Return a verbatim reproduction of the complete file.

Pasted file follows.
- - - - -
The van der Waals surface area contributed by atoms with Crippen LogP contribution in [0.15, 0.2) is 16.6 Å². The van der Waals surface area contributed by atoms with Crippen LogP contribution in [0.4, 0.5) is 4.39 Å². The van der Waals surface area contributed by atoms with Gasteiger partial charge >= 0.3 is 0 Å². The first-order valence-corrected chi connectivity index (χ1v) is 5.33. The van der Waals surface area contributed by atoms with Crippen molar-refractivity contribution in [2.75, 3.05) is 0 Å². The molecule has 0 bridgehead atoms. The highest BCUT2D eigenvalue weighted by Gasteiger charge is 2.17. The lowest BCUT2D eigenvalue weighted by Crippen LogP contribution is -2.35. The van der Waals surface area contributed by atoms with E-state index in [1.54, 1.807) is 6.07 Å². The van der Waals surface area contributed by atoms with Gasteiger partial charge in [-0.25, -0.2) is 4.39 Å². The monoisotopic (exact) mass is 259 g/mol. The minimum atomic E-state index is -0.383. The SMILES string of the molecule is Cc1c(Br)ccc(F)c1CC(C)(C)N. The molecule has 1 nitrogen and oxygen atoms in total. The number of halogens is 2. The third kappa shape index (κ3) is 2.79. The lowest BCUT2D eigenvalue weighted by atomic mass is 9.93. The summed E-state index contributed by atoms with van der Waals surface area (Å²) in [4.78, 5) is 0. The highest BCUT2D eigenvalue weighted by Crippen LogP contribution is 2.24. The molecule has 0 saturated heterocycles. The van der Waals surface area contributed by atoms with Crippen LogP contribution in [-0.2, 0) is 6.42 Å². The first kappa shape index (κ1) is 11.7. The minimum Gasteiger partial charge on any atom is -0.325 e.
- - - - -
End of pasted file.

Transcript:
The van der Waals surface area contributed by atoms with Crippen LogP contribution in [0.15, 0.2) is 16.6 Å². The van der Waals surface area contributed by atoms with Crippen LogP contribution in [0.4, 0.5) is 4.39 Å². The van der Waals surface area contributed by atoms with Gasteiger partial charge >= 0.3 is 0 Å². The first-order valence-corrected chi connectivity index (χ1v) is 5.33. The van der Waals surface area contributed by atoms with Crippen molar-refractivity contribution in [2.75, 3.05) is 0 Å². The molecule has 0 bridgehead atoms. The highest BCUT2D eigenvalue weighted by Gasteiger charge is 2.17. The lowest BCUT2D eigenvalue weighted by Crippen LogP contribution is -2.35. The van der Waals surface area contributed by atoms with E-state index in [1.54, 1.807) is 6.07 Å². The van der Waals surface area contributed by atoms with Gasteiger partial charge in [-0.25, -0.2) is 4.39 Å². The monoisotopic (exact) mass is 259 g/mol. The minimum atomic E-state index is -0.383. The SMILES string of the molecule is Cc1c(Br)ccc(F)c1CC(C)(C)N. The molecule has 1 nitrogen and oxygen atoms in total. The number of halogens is 2. The third kappa shape index (κ3) is 2.79. The lowest BCUT2D eigenvalue weighted by atomic mass is 9.93. The summed E-state index contributed by atoms with van der Waals surface area (Å²) in [4.78, 5) is 0. The highest BCUT2D eigenvalue weighted by Crippen LogP contribution is 2.24. The molecule has 0 saturated heterocycles. The van der Waals surface area contributed by atoms with Crippen LogP contribution in [-0.2, 0) is 6.42 Å². The first kappa shape index (κ1) is 11.7. The minimum Gasteiger partial charge on any atom is -0.325 e.